How do banks view using vendor finance as the deposit?

Hi,

My grandfather is moving into a nursing home and since the house is out of my price range I was thinking of asking if I could purchase it via vendor finance say 26% payable in 5 or 7 years. I am however curious how the banks deal with vendor finance and what their views are on it.

Thanks,
Pablo.
 
Hi Pablo,

I tried to go there once, but the deal fell in a heap, because the bank would not except it.

I believe most banks frown upon it, and I think in this climate, it will be difficult. I only tried the once though, so who knows.:)

Regards Jo
 
Why Vendor finance? if the property belongs to your grandfather why not discuss moving the property into a trust via a living will. You get to live in it, and when there is a estate event the property or a least the agreed value would be transfered to you name.
 
There are one or two lenders in the non-conforming sector that will do it (last time I did this for a client was 12 months ago, my info could be out of date). They will want the vendor to take a second mortgage over the property.

There's no chance that the residential sections of the more mainstream lenders will take this on.

You may also have trouble with the exit strategy if the property doesn't go up in value (depends on what you negotiate).
 
There are one or two lenders in the non-conforming sector that will do it (last time I did this for a client was 12 months ago, my info could be out of date). They will want the vendor to take a second mortgage over the property.

There's no chance that the residential sections of the more mainstream lenders will take this on.

You may also have trouble with the exit strategy if the property doesn't go up in value (depends on what you negotiate).
Thanks Peter,

So these lenders would be happy with me putting no money into the deal?
 
As previously mentioned, my info is a bit old and may not be applicable these days.

Last time I checked you needed to put in the purchase costs (stamp duties, application fees, etc). The lender would only fund 70% under these conditions but would allow the vendor to leave in the other 30%. A strong asset base elsewhere doesn't hurt either.
 
Vendor finance is between the vendor and the purchaser. The deal you negotiate with the banks is based on contract price and has nothing to do with what personal loans people take out to make a purchase happen!
 
Vendor finance is between the vendor and the purchaser. The deal you negotiate with the banks is based on contract price and has nothing to do with what personal loans people take out to make a purchase happen!
Xenia,

The problem comes in as there will be 2 mortgagees - the vendor and the bank. Both want to make sure that they have the property as security if the loan defaults - unless the crazy vendor is offering an unsecured loan!

Cheers,

The Y-man
 
Hiya Xenia

There is a material credit risk difference between someone putting in hurt money of 20 %, vs hurt money of 0 %.

Thats one of the reasons the majority lender wont like a vendor finance situation for most residential.

ta
rolf
 
I agree with Rolf the market has changed dramatically for the 1 off Vendor Finance deal.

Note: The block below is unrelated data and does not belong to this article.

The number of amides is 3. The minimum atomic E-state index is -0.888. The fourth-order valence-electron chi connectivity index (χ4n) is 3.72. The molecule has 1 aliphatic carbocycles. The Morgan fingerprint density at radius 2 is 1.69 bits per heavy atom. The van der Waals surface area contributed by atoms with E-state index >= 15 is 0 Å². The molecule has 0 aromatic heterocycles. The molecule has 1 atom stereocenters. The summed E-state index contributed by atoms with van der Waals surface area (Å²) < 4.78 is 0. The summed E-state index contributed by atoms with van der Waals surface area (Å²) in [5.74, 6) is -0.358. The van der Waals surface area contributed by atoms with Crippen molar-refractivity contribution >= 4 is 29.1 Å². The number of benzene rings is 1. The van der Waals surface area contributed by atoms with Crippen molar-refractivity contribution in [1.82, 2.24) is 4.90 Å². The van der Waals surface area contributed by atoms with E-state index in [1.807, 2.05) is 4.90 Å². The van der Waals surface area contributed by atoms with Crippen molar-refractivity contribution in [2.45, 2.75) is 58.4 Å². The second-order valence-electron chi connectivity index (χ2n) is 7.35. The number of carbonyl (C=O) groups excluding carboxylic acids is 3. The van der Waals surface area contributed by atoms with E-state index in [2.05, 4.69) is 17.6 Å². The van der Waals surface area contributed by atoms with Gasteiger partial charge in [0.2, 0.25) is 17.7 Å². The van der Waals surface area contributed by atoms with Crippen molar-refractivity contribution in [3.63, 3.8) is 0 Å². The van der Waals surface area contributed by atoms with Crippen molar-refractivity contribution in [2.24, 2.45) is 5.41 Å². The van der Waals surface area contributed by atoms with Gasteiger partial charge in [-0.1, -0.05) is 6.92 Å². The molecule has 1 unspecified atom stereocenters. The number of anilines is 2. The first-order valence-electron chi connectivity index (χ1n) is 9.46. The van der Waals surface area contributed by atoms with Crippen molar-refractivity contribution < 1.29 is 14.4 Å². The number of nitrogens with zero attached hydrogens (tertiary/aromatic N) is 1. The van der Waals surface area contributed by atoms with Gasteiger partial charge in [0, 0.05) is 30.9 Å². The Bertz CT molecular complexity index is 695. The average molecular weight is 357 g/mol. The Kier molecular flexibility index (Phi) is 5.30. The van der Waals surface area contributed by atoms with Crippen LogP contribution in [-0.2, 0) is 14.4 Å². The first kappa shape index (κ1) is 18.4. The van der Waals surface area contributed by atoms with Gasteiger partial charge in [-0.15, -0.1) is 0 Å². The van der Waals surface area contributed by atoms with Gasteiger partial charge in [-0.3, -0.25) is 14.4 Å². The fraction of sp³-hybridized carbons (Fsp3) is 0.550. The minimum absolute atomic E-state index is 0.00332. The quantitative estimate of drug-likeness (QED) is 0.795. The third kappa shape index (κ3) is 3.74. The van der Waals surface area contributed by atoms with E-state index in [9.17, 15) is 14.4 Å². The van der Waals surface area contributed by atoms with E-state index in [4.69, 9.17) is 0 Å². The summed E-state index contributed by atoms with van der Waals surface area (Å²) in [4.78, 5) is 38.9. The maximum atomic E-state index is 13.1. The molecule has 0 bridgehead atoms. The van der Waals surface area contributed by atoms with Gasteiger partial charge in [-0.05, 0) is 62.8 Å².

We have a separate VF Company and it is run as a business so treated differently by the lenders we use. Their attitude is that they they fund a development for say 12 months but then loose the interest income so why not get a 2nd bite of the cherry and fund the purchaser for the next 25 years who is buying the property from us.

Very much in the presentation and the benefit for the lender.
 
Does it have to be a formal vendor finance registered as a second mortgage? You could present the 25% as a gift, and then have an arrangement with pops, or the likely benificiaries of the will to repay the money at some future point. It really depends on how many and how accomodating the other benificiaries are, and how you sell it to them, ie they are probably looking at a lesser inheritance if the property is liquidated now and sat in a term deposit for 5 years, instead of still having a share of the capital growth of the property ( in the form of the 25% vendor finance portion) later on...
 
Hiya

Silly me

I didnt read the full post.

Id say you can buy the place as a favourable purchase.

This will allow you to borrow the 80 % or so you need.

The lender may not like a second mortgage behind the first on that basis though

ta
rolf
 
The idea of a gift is an interesting one, but I can see a few potential problems.

The first one would be that the lender would want the vendor to state that the 25% actually is a gift, by way of a statutory declaration. If a vendor signed this, they may loose any legal recourse to get their 25% at a future date.

The second problem would be the relationship with the vendor. Vendors who have a family relationship with you would be acceptable, but if it's an unrelated person they'll want to investigate further why this person would simply give you 25% of their property value.

In most cases the lender would probably conclude that it's not a legitimate gift or that the real value of the property is 25% less than what you're actually paying for it.
 
OK, so vendor finance may not be the best way to go.

I would not be one of the beneficiaries and want to keep everything legal and out in the open to stop any family squabbles in the future.

What do you think if I was to buy 50% now and put an option on the other 50% to purchase it within 10 years at the current market value (or slightly above). I was also thinking of asking for the rights to rent it out and for me to get 100% of the rent providing that I pay all the expenses. This way it should be neutrally geared for me.

This of course would only be OK if it didn't effect my grandfathers pension etc. adversely.

So do you think it would work?
 
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